Sweeteners were developed to replace sugar after sugar was discovered to be the cause of tooth decay and linked to obesity related diseases. The idea behind them is essentially to provide the sweetness but not the same energy intake and still give the sweet aspect to taste that many people are used to, and perhaps even addicted to. Sweeteners cannot completely replace sugar as the sugar element in some processed foods, like cakes, also performs other functions such as retaining humidity (humectant) and provides bulk and structure to the finished product.
Typical products that use sweeteners heavily are:
- Sodas, alcoholic and non-alcoholic drinks etc.
- Sweets/candy – chewing gum and mints are reliant on sweeteners
- Desserts, ice creams etc.
- Many baked goods and processed foods both sweet and savoury, including dressings, sauces and bread
- Breakfast cereals
- Many medicines
Commonly used sweeteners are:
(they are gauged for their sweeteness against sucrose – the chief compound in cane and beet sugars aka table sugar…yeah the white stuff that you all know I hate…!)
- Aspartame (E951) – sweetness value 200 times higher than sucrose.
- Aspartame-K (E950) – a synthetic compound that mixes well with other sweeteners to create either more complex taste or greater levels of sweetness. It has a sweetness value 300 times higher than sucrose.
- Saccharin (E954) – a synthetic compound that is rarely used alone now and 300 times sweeter than sucrose.
- Sucralose (E955) – the ‘strongest’ of sweeteners with sweetness value of 600 times that of sucrose.
- Sorbitol (E420) – carbohydrate like structure but only just over half as sweet as sucrose. A preferred sweetener for diabetic purposes.
- Xylitol (E967) – created to match the sugar sweetness of sucrose so it is much sweeter than sorbitol. Used in similar quantities therefore to sugar and sold in shops in bags to use as such. It is a naturally occurring substance in many plants and suitable for diabetics and even heralded as an active anti-cavity aid as it prohibits the growth of bacteria (it’s chemical composition means bacteria and yeasts cannot make use of it to ‘feed’ themselves).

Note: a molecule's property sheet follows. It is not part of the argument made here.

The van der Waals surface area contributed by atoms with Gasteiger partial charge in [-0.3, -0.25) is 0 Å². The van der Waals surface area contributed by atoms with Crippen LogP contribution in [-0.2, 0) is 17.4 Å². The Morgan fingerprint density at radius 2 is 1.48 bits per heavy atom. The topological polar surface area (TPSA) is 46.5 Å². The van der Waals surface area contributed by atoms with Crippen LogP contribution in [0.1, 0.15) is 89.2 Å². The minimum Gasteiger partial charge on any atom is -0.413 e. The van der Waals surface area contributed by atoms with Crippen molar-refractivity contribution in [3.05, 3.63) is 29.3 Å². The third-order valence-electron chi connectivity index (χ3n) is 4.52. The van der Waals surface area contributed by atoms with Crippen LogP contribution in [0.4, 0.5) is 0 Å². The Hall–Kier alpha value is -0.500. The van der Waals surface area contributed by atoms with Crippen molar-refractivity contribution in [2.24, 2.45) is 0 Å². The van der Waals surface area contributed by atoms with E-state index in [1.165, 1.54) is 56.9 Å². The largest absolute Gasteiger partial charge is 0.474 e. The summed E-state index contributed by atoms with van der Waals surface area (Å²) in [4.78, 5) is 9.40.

‘Artificial’ or ‘intense’ sweeteners like aspartame, saccharin, and acesulfame-K are many, many times sweeter than sugar and are only needed subsequently in very small amounts. Increasingly these are used in combinations to create ‘superior taste profiles’ which mirror the complexities of the natural taste of sugar and require fewer sweeteners over all. The defense of their use therefore notes that this not only creates tooth-friendly foods but also reduces calories significantly due to the minute amounts used. (Those against them argue this ‘taste profiling’ also makes them more addictive.)
‘Bulk’ sweeteners like sorbitol (used as a combination humectant, sweetener and emulsifier), xylitol and maltitol (E965 – used as a combination sweetener, humectant and stabilizer) can have from 35% – 100% similar sweetness to sugar and so they are used in similar amounts to sugar. They are also tooth-friendly and are considered suitable (or at least more suitable) for diabetics as they have a significantly reduced glycemic index, although they have laxative properties if consumed in large amounts resulting in mandatory warnings on product packaging.
Sweeteners also became popular as part of weight loss programs. Sugar began to be replaced with non-calorific or reduced calorie sweeteners in many popular items (this was also a boon for diabetics (especially sorbitol) as mentioned above). Don’t be fooled by this though! I’ll be posting more thoroughly about this soon but research the arguments against sugar and the role sweeteners play in weight gain…it’s very interesting and it will surprise you! Here’s a taster…
The opposition to sweeteners is strong with pressure groups claiming no good and proper evidence exists to prove that sweeteners do anything whatsoever to help weight loss, specifically. In fact, they say the evidence is strongly available to show the opposite. In essence, the theory is that sweeteners cannot trigger the ‘reward centre’ in the brain in the same way as sugar and then the brain triggers further appetite stimulation to intake the calories (especially carbohydrates) that the sweeteners have created a desire for (in the mouth). Similarly some anti-sweetener groups say that the brain triggers insulin release just based on the expectation that the sweetener creates in the mouth, regardless of the reward centre, potentially causing insulin spikes etc. and all this means more sugars in the body that are not used and subsequently turned to stored fat. Beware…!
Some sweeteners have been linked to cancers in lab animal testing research further raising concerns over their safety especially cumulatively when eaten many times in many products throughout a day. Other noted issues are sleep and anxiety disorders, triggering epilepsy and interference with the progress and efficaciousness of medications – especially anti-depressants (sweeteners are often in medicines too). I’d say the evidence stacked against sweeteners (especially aspartame, aceslulfame-k, saccharin and sucralose) and their effects on fundamental body systems and functions are enough to avoid then until a convincing and conclusive study proves otherwise!